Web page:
Which is equivalent to banning Canadians from talking about the content of the Constitution to a foreigner“,
said Jago.

“In a statement to the CBC, Kwantlen Band Councillor Tumia Knott said:

The ‘Safe Spaces Agreement’ was introduced but not implemented … to respond to concerns raised by several Kwantlen members about wishing dialogue in our governance sessions to remain within the community and not be shared publicly and on social media.”

“With regards to other allegations about limiting free speech with threats, violence and harassment, Knott said, “we disagree strongly with these allegations“. However, Knott said the band supported the findings of the BCCLA
that acknowledge the applicability of the Charter right to freedom of expression“.

‘Federal government’s hands-off approach’
“Jago says that when his group reached out to ‘Indigenous Services Canada about concerns with his band’s current governing structure and the limitations of freedom of expression, he never heard back.

“In a statement, a spokesperson for Indigenous’ {sic, they mean ‘Aboriginal’} Services Canada told the CBC that it was not able to confirm if the department received Jago’s petition. However, the emailed statement said:

on Charter rights, such as freedom of expression, allegations or complaints can be made directly to the department’s assessment and investigation services branch (AISB) at headquarters, to a regional office or to the minister’s office“.

“As for Kwantlen ‘First Nation’ members’ concerns over a lack of democratic freedoms, such as elections, ‘Indigenous’ affairs says it won’t get involved.
{! They are not entitled to democracy because they are Aboriginal. Their rights as Canadian citizens are superceded by their Race ‘rights’. It’s a national disgrace, due to the existence of Race rights – in both the law and the Constitution…}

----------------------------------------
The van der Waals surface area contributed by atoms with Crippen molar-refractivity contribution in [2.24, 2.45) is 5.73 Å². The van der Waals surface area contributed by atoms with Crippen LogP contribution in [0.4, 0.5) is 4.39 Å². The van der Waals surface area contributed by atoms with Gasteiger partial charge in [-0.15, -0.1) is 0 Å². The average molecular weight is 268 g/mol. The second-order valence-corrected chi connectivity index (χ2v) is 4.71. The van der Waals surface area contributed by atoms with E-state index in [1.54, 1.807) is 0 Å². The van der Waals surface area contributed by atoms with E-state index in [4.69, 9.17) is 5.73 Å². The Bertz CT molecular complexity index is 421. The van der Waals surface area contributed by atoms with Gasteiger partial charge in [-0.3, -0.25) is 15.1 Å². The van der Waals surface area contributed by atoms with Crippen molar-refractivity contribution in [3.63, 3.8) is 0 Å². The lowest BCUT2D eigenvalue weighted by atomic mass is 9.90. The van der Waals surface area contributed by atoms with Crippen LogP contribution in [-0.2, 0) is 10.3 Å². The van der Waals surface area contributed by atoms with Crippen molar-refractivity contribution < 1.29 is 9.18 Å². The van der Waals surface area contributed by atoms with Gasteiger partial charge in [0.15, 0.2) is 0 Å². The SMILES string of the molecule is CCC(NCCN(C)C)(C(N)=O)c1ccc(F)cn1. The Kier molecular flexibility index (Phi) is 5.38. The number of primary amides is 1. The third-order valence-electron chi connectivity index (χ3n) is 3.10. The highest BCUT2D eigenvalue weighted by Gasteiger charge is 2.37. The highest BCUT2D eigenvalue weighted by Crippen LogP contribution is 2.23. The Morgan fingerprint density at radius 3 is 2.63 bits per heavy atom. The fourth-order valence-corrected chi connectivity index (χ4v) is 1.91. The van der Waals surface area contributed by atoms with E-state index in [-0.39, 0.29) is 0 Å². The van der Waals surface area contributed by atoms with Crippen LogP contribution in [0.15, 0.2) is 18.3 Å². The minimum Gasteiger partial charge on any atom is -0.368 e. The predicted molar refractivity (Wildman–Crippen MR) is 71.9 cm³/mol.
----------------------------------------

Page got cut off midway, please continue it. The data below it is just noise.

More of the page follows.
Given the electoral ‘independence’ of custom code electoral systems, ‘Indigenous’ Services Canada (ISC) does not play any role in establishing procedures or in playing an oversight function in elections for ‘First Nations’ operating under a custom code“,
said an ISC statement.
{They are abandoned to their oppression!}

“It added that 

the minister or ‘Indigenous’ Services Canada has no role in receiving, investigating and deciding on election appeals for Bands operating under a custom code“.

“Nicole Hajash, an elections officer for ‘First Nations’ communities with the group ‘One Feather’, said that a hands-off approach by the federal government means that Bands are often forced to take their concerns to Federal Court, often with costs in the hundreds of thousands of dollars.

“As for Jago, he says Federal Court is currently not in the cards but his group may look at alternatives if mediation fails.”

–‘Right to freedom of speech among First Nations was unclear — until now’,
Angela Sterritt, CBC News, Sept.19, 2020
(Angela Sterritt is a journalist from the Gitxsan ‘Nation’ {a lobbying organization for 5 B.C. tribes})
https://www.cbc.ca/news/canada/british-columbia/right-to-freedom-speech-in-first-nations-ambiguous-until-now-1.5729969

Feature Image: Marilyn Gabriel – Kwantlen ‘First Nation’ Hereditary Chief